When it comes to the question of for-profits and American education, there's often more hysteria than analysis. Just this weekend, the New York Times published an extensive, shall we say, selectively sourced attack of for-profit venture K12 Inc. piling atop a similar piece a few weeks back by the Washington Post and other "the profiteers are coming!" exercises in The Nation and elsewhere. To engage in a bit of poetic license, when they look at for-profits, these journalists (and the experts that they quote) see Darth Vader. Sure, there are valid and sensible concerns about the role of for-profits in ...


I'm skeptical when folks who've seemed to drag their heels offer up nifty new proposals and innovations. So, I don't want to sound all "gee, whiz" here. At the same time, it's important that skepticism not morph into reflexive dismissal. With that in mind, we've seen a couple noteworthy developments from the AFT and NEA in recent days. First, in Minnesota, the Minnesota Guild of Public Charter Schools, a non-profit launched by the AFT local, the Minneapolis Federation of Teachers, has been approved to operate as a charter school authorizer. Supported by the AFT's Innovation Fund, the venture will, in ...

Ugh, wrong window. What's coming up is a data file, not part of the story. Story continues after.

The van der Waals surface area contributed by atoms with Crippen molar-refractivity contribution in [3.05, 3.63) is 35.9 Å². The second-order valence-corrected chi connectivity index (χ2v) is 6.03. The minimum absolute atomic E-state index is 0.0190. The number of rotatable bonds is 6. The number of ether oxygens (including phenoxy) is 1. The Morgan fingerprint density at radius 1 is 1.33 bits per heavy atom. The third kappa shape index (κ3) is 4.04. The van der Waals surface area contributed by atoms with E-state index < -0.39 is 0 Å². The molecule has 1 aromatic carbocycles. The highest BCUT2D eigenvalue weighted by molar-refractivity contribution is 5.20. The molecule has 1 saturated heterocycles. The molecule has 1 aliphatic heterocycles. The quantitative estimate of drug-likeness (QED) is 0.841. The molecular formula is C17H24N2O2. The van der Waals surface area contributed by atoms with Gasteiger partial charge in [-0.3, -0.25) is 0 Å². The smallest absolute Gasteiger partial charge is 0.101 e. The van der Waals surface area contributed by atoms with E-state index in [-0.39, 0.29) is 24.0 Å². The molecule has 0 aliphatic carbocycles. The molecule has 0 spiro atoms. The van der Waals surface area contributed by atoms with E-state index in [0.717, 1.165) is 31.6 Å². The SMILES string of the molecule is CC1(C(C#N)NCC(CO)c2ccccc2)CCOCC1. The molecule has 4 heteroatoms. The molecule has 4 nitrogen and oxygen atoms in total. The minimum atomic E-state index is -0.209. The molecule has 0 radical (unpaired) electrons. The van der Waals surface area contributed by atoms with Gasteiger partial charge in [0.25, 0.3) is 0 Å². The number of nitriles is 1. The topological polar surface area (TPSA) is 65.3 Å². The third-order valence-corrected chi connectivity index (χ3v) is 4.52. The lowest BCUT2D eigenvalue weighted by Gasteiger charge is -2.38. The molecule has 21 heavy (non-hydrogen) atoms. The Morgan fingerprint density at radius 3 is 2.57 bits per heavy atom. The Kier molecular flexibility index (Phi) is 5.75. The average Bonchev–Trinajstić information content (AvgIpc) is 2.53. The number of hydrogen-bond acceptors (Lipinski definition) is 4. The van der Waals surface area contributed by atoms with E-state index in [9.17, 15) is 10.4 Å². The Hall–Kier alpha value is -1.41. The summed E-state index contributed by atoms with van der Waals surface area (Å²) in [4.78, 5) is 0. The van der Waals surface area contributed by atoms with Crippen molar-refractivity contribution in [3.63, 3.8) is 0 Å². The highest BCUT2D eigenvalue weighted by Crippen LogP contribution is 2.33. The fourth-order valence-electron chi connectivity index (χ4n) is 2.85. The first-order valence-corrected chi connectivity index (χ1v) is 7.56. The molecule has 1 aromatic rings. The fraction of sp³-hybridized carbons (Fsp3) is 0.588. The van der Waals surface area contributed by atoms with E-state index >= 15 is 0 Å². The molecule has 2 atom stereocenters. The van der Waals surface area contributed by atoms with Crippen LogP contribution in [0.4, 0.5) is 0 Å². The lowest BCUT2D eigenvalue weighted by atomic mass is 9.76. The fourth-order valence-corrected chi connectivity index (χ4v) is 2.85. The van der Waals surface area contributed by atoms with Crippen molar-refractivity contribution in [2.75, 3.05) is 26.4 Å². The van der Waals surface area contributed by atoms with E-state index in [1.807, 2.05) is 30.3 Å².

The Cato Institute's Neal McCluskey has energetically denounced the slimmed-down federal role that Linda Darling-Hammond and I sketched last week, offering a not-unreasonable litany of complaints about federal overreach. (It's amusing that Neal thinks I'm endorsing big government, given that most in education regard me as unduly harsh when it come to federal efforts, but that's a topic for another day.) What's relevant here is that Neal's response also illustrates the problems that bedevil those who want to get Washington "out" of education. The biggest is that even Tea Party sympathizers have shown precious little willingness to get serious about ...


On Tuesday, Linda Darling-Hammond and I published an op-ed "How to Rescue Education Reform" in the New York Times. (I take no responsibility for the immodest title; those of you who have written op-eds know how little control authors have on that score.) The piece has generated a number of notes, with several asking how the piece came about. The piece also seemed to raise the ire of various colleagues, including Bellwether's Andy Rotherham and Cato's Neal McCluskey. The background on how the piece came to be is only mildly interesting. Linda and I had no scheme to hatch a ...


The week before Thanksgiving, I penned "When Good Intentions Make Us Stupid." It garnered some heartening feedback from friends who found it useful. It was also quoted by many who selectively cited me in their ongoing efforts to vilify many folks whom I like and respect (as is routine when I'm critical of poorly conceived merit pay systems, federal overreach, or careless use of value-added metrics). In this case, the AFT-backed "RheeFirst" website (along with similar ventures) selectively quoted me in their ongoing war on Michelle Rhee and her StudentsFirst organization. Now, my typical policy is not to worry about ...